Written by: Chito Chavez, Manila Bulletin
Survivors of the disastrous tropical storm “Ondoy” in 2009, where 4.9 Filipinos were affected, still feel the pain and horror 10 years after the tragedy and are in dire need of post-disaster counseling, a women’s group said Thursday.
“Tears still flow when survivors recall what happened to them 10 years ago, when Ondoy devastated the Philippines in September, 2009, affecting 4.9 million Filipinos,’’ executive director Jojo Guan of the Quezon City-based Center for Women’s Resources (CWR) said.
Guan noted the disaster-affected communities in Marikina still “show worrying signs in the re-telling of their experiences, indicating the need for post-disaster counseling.”
“It has been a decade since Ondoy hit the country, yet you’d still feel the pain and horror of Ondoy survivors when they re-tell their experiences,” said Guan.
Guan said both local government units and national government agencies should “realize the need for long-term monitoring of health status in disaster-affected communities with a focus on psychosocial well-being.”
She reminded the government that “trauma” is something they should take seriously, saying the hidden wounds from the disaster that occurred a decade ago remains as “painful as those that are visible.”
Recalling the horrors
CWR’s call for post-disaster counseling was prompted by the visit last August of the staff and the participants of #HerStoryOurStory: Digital Storytelling on Women and Environment Training, a project of the CWR in partnership with Internews and Earth Journalism Network, in two Marikina barangays that were affected by Ondoy. Women residents who survived re-told the horrors of Ondoy.
A resident of Barangay Malanday recalled how she and her newly born child had to transfer from one roof to another, using a thin piece of coco lumber as a bridge.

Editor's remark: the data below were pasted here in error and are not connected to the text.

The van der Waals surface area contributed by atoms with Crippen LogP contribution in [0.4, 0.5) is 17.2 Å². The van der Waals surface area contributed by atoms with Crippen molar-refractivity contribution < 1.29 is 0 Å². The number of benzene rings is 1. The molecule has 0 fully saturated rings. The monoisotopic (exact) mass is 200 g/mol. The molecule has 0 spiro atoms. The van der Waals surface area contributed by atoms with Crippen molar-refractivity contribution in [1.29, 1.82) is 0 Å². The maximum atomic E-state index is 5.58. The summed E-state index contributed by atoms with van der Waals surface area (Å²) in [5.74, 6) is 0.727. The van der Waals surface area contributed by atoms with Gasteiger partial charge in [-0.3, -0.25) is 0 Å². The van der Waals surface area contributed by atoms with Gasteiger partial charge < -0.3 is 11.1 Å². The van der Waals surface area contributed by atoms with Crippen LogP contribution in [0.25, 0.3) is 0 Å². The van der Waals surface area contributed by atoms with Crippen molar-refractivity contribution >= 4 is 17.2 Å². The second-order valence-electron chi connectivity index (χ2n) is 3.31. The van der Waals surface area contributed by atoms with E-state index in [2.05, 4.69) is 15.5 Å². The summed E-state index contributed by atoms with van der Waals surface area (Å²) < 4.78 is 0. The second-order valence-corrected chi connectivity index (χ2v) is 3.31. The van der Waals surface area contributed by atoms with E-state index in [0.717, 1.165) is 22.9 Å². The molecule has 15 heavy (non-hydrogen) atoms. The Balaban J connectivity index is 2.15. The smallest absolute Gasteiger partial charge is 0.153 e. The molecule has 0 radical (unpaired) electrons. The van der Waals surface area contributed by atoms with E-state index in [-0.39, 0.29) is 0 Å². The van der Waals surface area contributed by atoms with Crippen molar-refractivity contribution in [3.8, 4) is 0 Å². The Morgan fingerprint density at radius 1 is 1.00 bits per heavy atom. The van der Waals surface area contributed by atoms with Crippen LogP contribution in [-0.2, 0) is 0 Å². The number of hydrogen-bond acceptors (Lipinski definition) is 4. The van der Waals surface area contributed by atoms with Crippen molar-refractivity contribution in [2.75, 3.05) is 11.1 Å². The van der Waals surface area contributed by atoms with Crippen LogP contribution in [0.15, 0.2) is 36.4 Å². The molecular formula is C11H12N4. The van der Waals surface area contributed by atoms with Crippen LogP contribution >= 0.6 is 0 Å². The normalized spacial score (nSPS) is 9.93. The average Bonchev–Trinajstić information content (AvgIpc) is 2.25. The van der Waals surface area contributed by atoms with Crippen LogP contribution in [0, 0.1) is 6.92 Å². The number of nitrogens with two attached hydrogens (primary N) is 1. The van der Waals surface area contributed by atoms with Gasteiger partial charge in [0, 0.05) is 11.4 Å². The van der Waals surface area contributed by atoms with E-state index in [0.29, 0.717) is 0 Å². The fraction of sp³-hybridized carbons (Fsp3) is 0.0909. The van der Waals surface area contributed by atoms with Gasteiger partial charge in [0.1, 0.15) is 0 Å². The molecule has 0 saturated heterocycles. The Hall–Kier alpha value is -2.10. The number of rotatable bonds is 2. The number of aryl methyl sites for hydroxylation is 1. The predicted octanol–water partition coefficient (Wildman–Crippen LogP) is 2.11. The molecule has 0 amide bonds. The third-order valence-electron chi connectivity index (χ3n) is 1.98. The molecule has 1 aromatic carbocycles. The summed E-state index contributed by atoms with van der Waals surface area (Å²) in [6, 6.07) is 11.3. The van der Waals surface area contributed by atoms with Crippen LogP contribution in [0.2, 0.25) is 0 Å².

“Nanginginig ako pero naisip ko na lang na kailangan kong makalipat sa mas mataas na lugar para sa aking anak (I was shivering, but the mere thought of my child gave be the willpower to transfer to a safer place),” she said.
Some barangay residents recalled that relief and services did not come at once.
“They relied on each other for survival and care. One mother in Barangay Malanday, who had a sari-sari store and had accommodated a hundred individuals in her house, gave away all her goodies so that everyone would have something to eat for two days,” CWR noted.
Need for long-term solution
Guan has cited the lack of a long-term solution to a country regularly struck by at least 20 typhoons a year.
“We are a disaster-prone country, yet the national government is often caught off guard by disasters. So, how can we expect it to provide psychosocial services, when it can’t even provide adequate and rapid disaster response services like evacuation, relief, and rehabilitation?” Guan asked.
After Ondoy ravaged the National Capital Region and 30 percent of Philippine provinces, the CWR noted typhoons “Pablo,” “Sendong,” and “Yolanda” hit the country a few years later.
With these disasters, the CWR noted “millions of Filipinos were affected, leaving hundreds dead, injured, and missing’’.
“The national government can look into the efforts of the Marikina local government on how it has learned its lesson after Ondoy,” Guan added.
“The most significant action every time there is disaster is the community support especially for the crucial 48 hours. Thus, the people should make use of collective action and demand efficiency from the government when it comes to providing services, especially during disasters,” Guan concluded.